The first-ever collection of essays from across Elizabeth Hardwick's illustrious writing career, including works not seen in print for decades. A New York Times Notable Book of 2017 Elizabeth Hardwick wrote during the golden age of the American literary essay. For Hardwick, the essay was an imaginative endeavor, a serious form, criticism worthy of the literature in question. In the essays collected here she covers civil rights demonstrations in the 1960s, describes places where she lived and locations she visited, and writes about the foundations of American literature--Melville, James, Wharton--and the changes in American fiction, though her reading is wide and international. She contemplates writers' lives--women writers, rebels, Americans abroad--and the literary afterlife of biographies, letters, and diaries. Selected and with an introduction by Darryl Pinckney, the Collected Essays gathers more than fifty essays for a fifty-year retrospective of Hardwick's work from 1953 to 2003. "For Hardwick," writes Pinckney, "the poetry and novels of America hold the nation's history." Here is an exhilarating chronicle of that history.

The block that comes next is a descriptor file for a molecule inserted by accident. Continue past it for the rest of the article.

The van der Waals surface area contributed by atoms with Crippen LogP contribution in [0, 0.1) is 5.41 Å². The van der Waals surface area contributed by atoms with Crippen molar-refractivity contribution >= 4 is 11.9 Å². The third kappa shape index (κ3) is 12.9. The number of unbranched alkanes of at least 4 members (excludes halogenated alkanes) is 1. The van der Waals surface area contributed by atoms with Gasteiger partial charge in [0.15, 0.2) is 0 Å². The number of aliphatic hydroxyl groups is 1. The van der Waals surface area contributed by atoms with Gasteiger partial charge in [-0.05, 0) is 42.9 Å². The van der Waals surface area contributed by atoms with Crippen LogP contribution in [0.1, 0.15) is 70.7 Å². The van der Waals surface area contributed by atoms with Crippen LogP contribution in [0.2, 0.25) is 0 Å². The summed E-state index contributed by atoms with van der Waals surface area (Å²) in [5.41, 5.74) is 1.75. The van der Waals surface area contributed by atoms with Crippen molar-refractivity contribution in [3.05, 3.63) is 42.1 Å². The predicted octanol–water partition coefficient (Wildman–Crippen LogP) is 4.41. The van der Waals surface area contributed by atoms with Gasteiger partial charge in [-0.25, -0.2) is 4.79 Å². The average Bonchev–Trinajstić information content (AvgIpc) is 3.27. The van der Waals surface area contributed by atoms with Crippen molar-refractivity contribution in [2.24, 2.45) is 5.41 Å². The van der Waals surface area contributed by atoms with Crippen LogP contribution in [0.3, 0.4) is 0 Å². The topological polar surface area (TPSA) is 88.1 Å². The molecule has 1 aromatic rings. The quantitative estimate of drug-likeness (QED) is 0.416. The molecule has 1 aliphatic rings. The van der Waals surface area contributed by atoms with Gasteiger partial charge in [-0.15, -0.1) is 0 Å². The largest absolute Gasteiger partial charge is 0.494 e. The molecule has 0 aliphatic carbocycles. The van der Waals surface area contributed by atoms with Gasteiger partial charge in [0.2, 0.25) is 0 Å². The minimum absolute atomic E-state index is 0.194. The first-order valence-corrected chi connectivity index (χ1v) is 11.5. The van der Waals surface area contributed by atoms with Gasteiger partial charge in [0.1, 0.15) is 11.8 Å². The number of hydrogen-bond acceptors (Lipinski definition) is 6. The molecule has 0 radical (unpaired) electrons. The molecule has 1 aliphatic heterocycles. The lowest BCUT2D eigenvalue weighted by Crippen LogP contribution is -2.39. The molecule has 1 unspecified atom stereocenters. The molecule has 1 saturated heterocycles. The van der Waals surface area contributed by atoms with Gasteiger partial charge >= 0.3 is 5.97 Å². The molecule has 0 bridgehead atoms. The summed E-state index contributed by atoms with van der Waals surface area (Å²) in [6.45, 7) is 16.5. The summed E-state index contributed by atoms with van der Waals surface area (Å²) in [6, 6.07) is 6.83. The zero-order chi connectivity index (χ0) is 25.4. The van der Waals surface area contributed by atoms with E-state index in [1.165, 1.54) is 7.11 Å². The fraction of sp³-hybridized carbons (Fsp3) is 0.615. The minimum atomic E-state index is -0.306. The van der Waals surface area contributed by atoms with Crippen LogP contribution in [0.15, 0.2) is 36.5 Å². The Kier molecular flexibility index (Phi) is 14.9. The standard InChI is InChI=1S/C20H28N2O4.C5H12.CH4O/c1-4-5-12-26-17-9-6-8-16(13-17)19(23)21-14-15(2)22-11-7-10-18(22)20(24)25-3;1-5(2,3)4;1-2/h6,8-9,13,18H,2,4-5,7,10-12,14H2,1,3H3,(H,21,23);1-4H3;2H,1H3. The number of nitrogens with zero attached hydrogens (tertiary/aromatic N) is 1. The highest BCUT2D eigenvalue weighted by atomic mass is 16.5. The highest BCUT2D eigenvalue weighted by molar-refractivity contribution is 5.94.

About the Author
Elizabeth Hardwick (1916-2007) was born in Lexington, Kentucky, and educated at the University of Kentucky and Columbia University. A recipient of a Gold Medal from the American Academy of Arts and Letters, she is the author of three novels, a biography of Herman Melville, and four collections of essays. She was a co-founder and advisory editor of The New York Review of Books and contributed more than one hundred reviews, articles, reflections, and letters to the magazine. Darryl Pinckney selected The New York Stories of Elizabeth Hardwick (2010). He is the author of two novels, High Cotton (1992) and Black Deutschland (2016), and of two works of nonfiction, Out There: Mavericks of Black Literature (1992) and Blackballed: The Black Vote and US Democracy (2014). He also worked for Robert Wilson on his productions of The Forest, Orlando, Time Rocker, The Old Woman, Letter to a Man, and Garrincha: A Street Opera.
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